Your money-making expert. Financial journalist, TV and radio personality.
If you’re a parent, you’re probably not surprised that, nearly 50% of adults still rely on their parents for money. Setting up your kids with a good head for finances from a young age will give them a head start as adults – and means they’re less likely to keep dipping into your wallet when they’re grown up!
It’s a scary thought, but never underestimate your kids’ own ability to make money themselves. It’s amazing what some of them can do with a bit of encouragement. After all, why shouldn’t you turn your ‘cost centres’ into ‘profit centres’?
Some kids seem to have it naturally. Like my brother. Always the smooth operator. He used to attract cash from our old lady neighbours any time he went on holiday, started school, won something, or just looked cute. Sickening.
Me, I had to actually work for my money, at least by the time I got to university. I supplemented my non-existent income by doing tests for the Psychology department (£10 a time), selling things to second hand shops (not nearly enough) and making ballgowns (£50 a time). I even had a men’s hair cutting business (£2 a time). There was no experience in hairdressing, just a big pair of scissors and a bad attitude. In fact, if you’d like a short back and sides, I still have the scissors…
At MoneyMagpie.com we regularly get requests from children, for ideas on how they can make money. Sometimes rather heart-warmingly it’s to raise money for charity, not just to spend on sweets, games or, increasingly, spray tan.
Some offer their own ideas too. “Start a mafia” was a suggestion from ‘Tony’. An erudite comment from ‘Blake’ pointed out that although our idea of ‘buying drinks and sweets and reselling them for a profit at school’ was good, he added that “my catchment area precludes this as a viable business opportunity”. Quite.
Parents also joined in. John Burns mentioned (perhaps not entirely seriously) that “You say you should encourage your kids to get jobs. I encouraged my son to get a paper-round. It was so successful that after three weeks he was head-hunted by another family and we haven’t seen him since“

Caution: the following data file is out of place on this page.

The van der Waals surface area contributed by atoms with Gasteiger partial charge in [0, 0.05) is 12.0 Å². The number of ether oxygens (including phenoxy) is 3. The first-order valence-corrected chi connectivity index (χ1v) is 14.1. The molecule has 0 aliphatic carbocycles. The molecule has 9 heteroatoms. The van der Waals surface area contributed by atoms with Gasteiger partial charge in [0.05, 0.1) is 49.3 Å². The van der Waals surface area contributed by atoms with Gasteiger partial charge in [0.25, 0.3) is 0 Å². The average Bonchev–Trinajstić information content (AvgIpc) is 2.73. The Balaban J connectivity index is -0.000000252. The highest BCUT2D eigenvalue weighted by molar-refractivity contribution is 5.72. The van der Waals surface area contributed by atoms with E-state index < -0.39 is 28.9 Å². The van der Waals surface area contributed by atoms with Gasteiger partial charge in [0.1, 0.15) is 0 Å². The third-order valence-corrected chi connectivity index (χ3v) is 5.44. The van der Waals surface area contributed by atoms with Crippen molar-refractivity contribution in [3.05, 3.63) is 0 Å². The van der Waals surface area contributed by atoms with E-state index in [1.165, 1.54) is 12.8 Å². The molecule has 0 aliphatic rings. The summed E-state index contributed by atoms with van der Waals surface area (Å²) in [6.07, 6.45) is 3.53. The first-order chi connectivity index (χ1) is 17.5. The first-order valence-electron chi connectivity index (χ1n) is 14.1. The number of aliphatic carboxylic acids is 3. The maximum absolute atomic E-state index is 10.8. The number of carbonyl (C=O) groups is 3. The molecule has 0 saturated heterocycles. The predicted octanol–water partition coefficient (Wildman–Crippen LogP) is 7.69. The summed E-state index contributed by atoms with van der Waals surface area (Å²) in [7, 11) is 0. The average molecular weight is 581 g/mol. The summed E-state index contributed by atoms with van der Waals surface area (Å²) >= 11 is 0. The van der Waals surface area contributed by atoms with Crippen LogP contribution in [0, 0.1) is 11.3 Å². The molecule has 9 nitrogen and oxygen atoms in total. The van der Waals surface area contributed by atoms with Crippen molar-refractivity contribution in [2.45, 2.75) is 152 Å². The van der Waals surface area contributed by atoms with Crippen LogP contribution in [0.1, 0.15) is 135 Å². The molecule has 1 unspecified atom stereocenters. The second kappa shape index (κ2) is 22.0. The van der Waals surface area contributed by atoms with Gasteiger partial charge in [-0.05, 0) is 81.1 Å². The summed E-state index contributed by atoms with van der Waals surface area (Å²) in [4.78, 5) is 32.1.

Find out how kids can make money in this article. But paper rounds, washing neighbours cars and even dog-walking (£15 per dog per hour would you believe?) are still not quite enough for the most ambitious of parents.
Let’s be candid here: the holy grail, the quiet, desperate hope of most parents, is that somehow the ankle-biters will, sooner or later (ideally sooner), magic up a serious money-maker that will keep mum and dad in the manner to which they would like to become accustomed.
It doesn’t help that, with surprising regularity now, the press will report on yet another pre-pubescent kidpreneur who makes us all feel like a failure with their brilliant new start-up. They come up with their own ‘vintage’ sweets, invent marvellous equipment to help family members and, now, have their own million-dollar YouTube channel that they present with frightening assurance.
They don’t always turn out right, though. Little entrepreneur, Taylor Rosenthal, at 14 years-old was CEO (yes, CEO) of RechMed. The company was supposed to produce vending machine to sell basic first aid supplies at sports venues. He raised $100,000 seed money to develop the idea and the company! But a couple of years after he and his parents started, they found that the man who set them up in his incubator was a fraudster. They lost the money they had invested and poor Taylor got a very early lesson in the cut-throat nature of much of the business world.
Don’t let it stop you encouraging your child to bring that cash in, though. A managed failure early on can teach them – and you – more than any number of successes can do.